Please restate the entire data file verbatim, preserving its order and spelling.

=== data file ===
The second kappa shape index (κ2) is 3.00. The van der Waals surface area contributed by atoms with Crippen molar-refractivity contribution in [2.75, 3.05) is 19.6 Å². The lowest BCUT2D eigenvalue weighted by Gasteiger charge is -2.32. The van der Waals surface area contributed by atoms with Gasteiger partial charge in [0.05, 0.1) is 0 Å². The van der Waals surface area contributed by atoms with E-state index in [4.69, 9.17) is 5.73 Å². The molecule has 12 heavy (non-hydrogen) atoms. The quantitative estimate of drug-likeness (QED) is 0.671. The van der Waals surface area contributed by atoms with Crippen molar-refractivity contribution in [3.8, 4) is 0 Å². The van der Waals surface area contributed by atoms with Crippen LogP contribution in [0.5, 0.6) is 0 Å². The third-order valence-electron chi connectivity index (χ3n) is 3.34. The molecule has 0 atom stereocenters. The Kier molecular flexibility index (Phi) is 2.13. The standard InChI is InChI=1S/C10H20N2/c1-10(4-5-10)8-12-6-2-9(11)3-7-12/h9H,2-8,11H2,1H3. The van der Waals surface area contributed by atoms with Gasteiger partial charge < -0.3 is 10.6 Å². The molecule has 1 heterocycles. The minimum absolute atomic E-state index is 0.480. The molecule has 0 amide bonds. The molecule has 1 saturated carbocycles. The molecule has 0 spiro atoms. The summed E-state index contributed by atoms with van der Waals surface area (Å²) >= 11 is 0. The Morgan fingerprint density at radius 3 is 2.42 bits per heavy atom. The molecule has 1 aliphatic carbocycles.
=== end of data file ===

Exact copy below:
The second kappa shape index (κ2) is 3.00. The van der Waals surface area contributed by atoms with Crippen molar-refractivity contribution in [2.75, 3.05) is 19.6 Å². The lowest BCUT2D eigenvalue weighted by Gasteiger charge is -2.32. The van der Waals surface area contributed by atoms with Gasteiger partial charge in [0.05, 0.1) is 0 Å². The van der Waals surface area contributed by atoms with E-state index in [4.69, 9.17) is 5.73 Å². The molecule has 12 heavy (non-hydrogen) atoms. The quantitative estimate of drug-likeness (QED) is 0.671. The van der Waals surface area contributed by atoms with Crippen molar-refractivity contribution in [3.8, 4) is 0 Å². The van der Waals surface area contributed by atoms with Crippen LogP contribution in [0.5, 0.6) is 0 Å². The third-order valence-electron chi connectivity index (χ3n) is 3.34. The molecule has 0 atom stereocenters. The Kier molecular flexibility index (Phi) is 2.13. The standard InChI is InChI=1S/C10H20N2/c1-10(4-5-10)8-12-6-2-9(11)3-7-12/h9H,2-8,11H2,1H3. The van der Waals surface area contributed by atoms with Gasteiger partial charge < -0.3 is 10.6 Å². The molecule has 1 heterocycles. The minimum absolute atomic E-state index is 0.480. The molecule has 0 amide bonds. The molecule has 1 saturated carbocycles. The molecule has 0 spiro atoms. The summed E-state index contributed by atoms with van der Waals surface area (Å²) >= 11 is 0. The Morgan fingerprint density at radius 3 is 2.42 bits per heavy atom. The molecule has 1 aliphatic carbocycles.